travelling to Vancouver.
The doctor is one of the best
known experts on eye trouble
on the Pacific coast and has written many valuable treatises on
the eye and the troubles arising
from defective sight. In a booklet entitled "Twentieth Century
Science," he says:
"'That eye strain is the result
of irregularity of shape, and not
weakness of the eyes, as is commonly supposed; and that this irregularity is manifest at birth.
As there is at present no known
method that can change the malformed eye to one of normal
shape, it is necessary in order
that the light entering the eye
will focus properly and without
unnatural strain, to apply the
only other alternative that will
control this light and produce
a perfectly clear-cut picture on
the retina, glasses should befitted.
Mrs. J. V. Nordgren, accompanied by her mother who has
been here visiting, leaves for
Bellingham and other Puget sound
cities tomorrow.
A cordial invitation is extended
by the ladies of Grace Methodist
Church to attend a Garden Party
to be held on the lawn at Mrs.
Harry Mounce on Tuesday, Aug.
17th. The grounds will be open
at 3 o'clock p.m., and ice cream
and refreshments will be served.
No admission fee will be charged
and all will be made welcome.
A public meeting will be held
in the City Hall on Wednesday
evening to discuss the question
of an import duty on fuel oil.
Messrs. Thos. E. Bate, J. H. McMillan, T. B. O'Connell and E.
T. Searle will address the meeting. Mayor Parnham has kindly
consented to act as chairman.
Meeting to commence at 8 p.m.
prompt.
The members of the Medical &
Accident Fund of the employees
of the Canadian Collieries (Dunsmuir) Ltd., are calling for tenders for the ploughing and harrow
ing of the pathway and walks of
the Cumberland cemetery, Tenders will be received up to and
including Saturday, August 28th.
For particulars and information
apply to Mr. P. S. Fagan, Secretary-treasurer, Cumberland, B.C. TWO
THU ISLANDER,   CUMBERLAND, B. (J.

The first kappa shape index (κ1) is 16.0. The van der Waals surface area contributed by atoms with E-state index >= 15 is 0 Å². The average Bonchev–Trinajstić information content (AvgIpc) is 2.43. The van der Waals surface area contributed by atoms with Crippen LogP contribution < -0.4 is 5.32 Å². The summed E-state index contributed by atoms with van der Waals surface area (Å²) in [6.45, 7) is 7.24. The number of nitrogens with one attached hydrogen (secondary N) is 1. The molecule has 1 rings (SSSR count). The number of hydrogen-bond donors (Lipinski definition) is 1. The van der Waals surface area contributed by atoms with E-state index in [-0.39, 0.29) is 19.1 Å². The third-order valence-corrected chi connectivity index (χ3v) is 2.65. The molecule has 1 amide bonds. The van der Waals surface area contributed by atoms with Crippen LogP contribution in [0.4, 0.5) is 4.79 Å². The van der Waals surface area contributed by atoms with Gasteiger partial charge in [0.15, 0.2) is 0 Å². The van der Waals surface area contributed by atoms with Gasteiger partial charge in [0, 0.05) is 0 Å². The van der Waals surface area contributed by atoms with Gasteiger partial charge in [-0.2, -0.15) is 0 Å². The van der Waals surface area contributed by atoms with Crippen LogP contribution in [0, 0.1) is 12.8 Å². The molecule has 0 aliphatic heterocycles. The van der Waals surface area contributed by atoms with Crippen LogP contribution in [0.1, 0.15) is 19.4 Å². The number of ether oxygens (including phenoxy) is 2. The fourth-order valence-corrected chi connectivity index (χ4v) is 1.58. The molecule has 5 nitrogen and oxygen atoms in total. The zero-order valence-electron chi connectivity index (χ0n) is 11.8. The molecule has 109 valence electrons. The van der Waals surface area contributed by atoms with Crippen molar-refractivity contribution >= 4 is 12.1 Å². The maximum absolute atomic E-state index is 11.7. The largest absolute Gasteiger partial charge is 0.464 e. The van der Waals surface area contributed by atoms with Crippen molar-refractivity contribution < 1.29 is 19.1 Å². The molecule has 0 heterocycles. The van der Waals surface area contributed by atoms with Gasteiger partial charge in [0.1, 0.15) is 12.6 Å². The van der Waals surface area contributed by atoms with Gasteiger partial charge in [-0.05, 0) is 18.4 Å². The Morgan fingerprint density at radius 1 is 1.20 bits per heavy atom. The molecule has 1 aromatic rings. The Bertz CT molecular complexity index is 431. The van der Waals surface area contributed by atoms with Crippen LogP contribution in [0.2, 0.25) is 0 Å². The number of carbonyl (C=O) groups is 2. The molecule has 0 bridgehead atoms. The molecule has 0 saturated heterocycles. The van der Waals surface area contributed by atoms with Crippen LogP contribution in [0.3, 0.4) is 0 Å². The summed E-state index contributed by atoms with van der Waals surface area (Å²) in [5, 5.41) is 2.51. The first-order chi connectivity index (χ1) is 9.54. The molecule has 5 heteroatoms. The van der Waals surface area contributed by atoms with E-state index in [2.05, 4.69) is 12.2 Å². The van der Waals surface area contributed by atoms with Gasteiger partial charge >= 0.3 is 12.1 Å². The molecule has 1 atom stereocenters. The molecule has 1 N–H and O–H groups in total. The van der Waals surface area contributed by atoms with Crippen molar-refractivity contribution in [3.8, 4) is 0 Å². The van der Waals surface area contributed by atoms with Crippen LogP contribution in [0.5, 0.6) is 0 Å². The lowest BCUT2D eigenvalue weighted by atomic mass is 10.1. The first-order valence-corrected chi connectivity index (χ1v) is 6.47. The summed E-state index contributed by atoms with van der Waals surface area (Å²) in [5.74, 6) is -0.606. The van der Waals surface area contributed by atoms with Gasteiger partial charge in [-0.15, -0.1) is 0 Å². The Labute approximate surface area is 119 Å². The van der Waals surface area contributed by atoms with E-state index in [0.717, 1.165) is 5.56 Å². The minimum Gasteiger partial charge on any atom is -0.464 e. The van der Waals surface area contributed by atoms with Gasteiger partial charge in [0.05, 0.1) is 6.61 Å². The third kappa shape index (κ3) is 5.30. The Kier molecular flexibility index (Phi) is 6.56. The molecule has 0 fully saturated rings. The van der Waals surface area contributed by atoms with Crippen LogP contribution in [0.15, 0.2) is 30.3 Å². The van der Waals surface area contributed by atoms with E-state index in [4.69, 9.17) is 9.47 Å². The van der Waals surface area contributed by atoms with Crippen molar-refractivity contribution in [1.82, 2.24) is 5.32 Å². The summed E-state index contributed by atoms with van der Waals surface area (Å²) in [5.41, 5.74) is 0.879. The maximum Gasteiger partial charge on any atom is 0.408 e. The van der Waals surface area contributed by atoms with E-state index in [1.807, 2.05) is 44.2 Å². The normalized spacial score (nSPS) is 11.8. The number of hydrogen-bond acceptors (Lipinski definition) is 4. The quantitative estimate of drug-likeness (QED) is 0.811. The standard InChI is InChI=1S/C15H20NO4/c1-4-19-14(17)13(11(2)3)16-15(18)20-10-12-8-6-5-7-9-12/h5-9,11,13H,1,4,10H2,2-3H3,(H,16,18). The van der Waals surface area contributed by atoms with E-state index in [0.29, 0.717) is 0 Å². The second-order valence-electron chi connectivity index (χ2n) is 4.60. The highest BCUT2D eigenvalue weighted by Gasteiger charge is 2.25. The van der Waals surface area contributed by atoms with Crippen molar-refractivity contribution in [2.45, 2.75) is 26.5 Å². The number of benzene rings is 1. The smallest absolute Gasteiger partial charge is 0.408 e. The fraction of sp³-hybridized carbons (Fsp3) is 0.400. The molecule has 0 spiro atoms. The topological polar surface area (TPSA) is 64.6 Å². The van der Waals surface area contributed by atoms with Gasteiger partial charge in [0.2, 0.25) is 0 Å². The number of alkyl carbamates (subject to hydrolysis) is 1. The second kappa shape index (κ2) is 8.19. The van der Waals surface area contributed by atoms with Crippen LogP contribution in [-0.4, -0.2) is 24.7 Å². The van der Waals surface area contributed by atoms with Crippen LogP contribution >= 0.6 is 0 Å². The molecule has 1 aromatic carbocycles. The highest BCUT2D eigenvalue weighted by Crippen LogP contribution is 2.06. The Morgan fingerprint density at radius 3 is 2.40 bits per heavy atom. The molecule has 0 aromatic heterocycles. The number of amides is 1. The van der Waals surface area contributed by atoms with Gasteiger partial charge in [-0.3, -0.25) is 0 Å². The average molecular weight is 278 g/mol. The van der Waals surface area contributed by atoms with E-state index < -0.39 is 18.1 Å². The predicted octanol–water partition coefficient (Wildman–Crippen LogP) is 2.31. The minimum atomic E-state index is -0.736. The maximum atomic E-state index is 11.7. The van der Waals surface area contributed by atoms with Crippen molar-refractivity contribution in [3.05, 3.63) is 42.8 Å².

BE OF GOOD CHEER!
VICTORY FOLLOWS
THE FLAG.
5ty? Jalantor
"Published every Saturday by the Islander
Publishing Company at Cumberland,
B.C., Canada.   Telephone 3-5.
Subscription: One year in advance, $1.50;
Single copies, 5c. Foreign subscriptions
to countries in Postal Union, $2.00
SATURDAY, AUGUST 14th, 1915.
Laurier And The War.
As the grand old man of an
important political party, and a
picturesque and eloquent personality in the public life of Canada,
Sir Wilfrid Laurier has attained
an enviable position, not only as
the foremost French-Canadian,
but as a prominent subject of the
British Empire, whose loyalty
has never been impugned. The
stirring speech he addressed to
an audience at the home of his
boyhood on Saturday, expressed
the feelings of his heart. It was
in line with previous utterances
of his which have become historical, and which breathe a thick
and thin support of Britain on
the part of French-Canadians. It
is to be hoped that Sir Wilfrid's
eloquent appeal to his compatriots
to fight beneath the colors in support of " justice, tolerance and
liberty " will have its due effect.
Sir Wilfrid regrets that he, is
beyond the recruiting age. He
must also regret that in company
with many eminent British statesmen, he was ever deceived as to
German designs. A year or two
ago he declined to believe in the
duplicity of the world foe. Thus
we find him saying in the House
of Commons at Ottawa, February
27th, 1914, with regard to the
creation of the German navy: